Now granted things get very complex at this point because there is not just one human life to consider, but two.  Exactly how the rights of the two humans are balanced and in what circumstances one can take precedent over the other, is a matter of consider disagreement and a discussion of this would go well beyond a blog post.   But, in short, pro-life conservatives believe that the Declaration of Independence’s claim that we have been endowed by our creator with the right to life, liberty and the pursuit of happiness applies to human life even if it is in the womb.

    Thus they don’t see any contradiction is pushing for laws to protect human life in the womb, just like we have laws protecting it out of the womb.

    How can Christians be Conservative? Part II

    Monday, March 14th, 2011 by Elgin Hushbeck

    I am continuing to answer the questions, posed to me on how Christians can be conservatives.  This time I will address the question, how can conservatives show such a lack of concern about the uninsured as seen in their objection to ObamaCare?

    The question itself has some problems, the main one being that it confuses the lack of support for a particular governmental program, with a lack of concern for a problem.   This is something that I have addressed before (e.g., here, here, and on health care here). For many liberals the ideal of government activism is so strong and ingrained, it is hard for them to conceive of any other solution to a social problem.  In short, as a general rule, the solution to any social problem is to be found in government programs, and to oppose a government program is to show a disregard for the problem itself.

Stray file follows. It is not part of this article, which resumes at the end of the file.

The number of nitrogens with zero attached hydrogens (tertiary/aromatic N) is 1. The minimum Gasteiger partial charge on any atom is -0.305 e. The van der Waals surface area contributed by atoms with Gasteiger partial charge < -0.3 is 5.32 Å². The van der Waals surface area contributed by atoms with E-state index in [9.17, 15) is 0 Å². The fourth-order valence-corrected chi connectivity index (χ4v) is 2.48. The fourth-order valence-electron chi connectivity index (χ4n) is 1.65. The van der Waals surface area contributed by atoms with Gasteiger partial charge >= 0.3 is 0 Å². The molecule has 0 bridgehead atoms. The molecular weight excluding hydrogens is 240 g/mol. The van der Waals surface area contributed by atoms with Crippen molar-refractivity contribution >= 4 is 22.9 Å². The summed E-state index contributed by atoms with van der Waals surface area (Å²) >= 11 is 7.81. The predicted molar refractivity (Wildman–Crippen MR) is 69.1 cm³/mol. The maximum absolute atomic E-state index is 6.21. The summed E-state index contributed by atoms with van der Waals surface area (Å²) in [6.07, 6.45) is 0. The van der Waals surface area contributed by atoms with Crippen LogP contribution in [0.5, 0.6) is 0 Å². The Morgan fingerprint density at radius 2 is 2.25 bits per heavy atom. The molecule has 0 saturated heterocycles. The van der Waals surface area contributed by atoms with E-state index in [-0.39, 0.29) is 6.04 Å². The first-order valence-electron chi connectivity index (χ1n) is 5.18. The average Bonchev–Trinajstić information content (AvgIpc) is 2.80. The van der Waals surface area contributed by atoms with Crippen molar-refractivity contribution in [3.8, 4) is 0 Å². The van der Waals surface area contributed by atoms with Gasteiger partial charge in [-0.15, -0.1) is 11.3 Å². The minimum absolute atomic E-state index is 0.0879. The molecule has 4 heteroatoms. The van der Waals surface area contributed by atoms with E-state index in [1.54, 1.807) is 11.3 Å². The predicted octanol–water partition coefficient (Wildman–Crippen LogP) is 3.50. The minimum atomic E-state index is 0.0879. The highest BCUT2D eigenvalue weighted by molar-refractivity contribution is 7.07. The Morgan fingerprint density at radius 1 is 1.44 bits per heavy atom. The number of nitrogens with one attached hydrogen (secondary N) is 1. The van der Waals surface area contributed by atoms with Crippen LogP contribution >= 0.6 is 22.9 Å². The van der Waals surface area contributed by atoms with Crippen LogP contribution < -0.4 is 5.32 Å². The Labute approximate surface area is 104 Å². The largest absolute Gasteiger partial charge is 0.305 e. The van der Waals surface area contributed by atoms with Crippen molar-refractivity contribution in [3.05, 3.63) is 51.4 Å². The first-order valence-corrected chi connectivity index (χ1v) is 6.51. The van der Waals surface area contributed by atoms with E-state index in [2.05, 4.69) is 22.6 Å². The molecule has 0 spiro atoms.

But however strong the view, it is still fallacious, and is in fact the fallacy of a false choice.  Not only are there other non-governmental options for addressing these problems, the simple fact is that, right or wrong, as a general rule conservatives believe that market based solutions grounded in choice and competition for consumers are better than government solutions.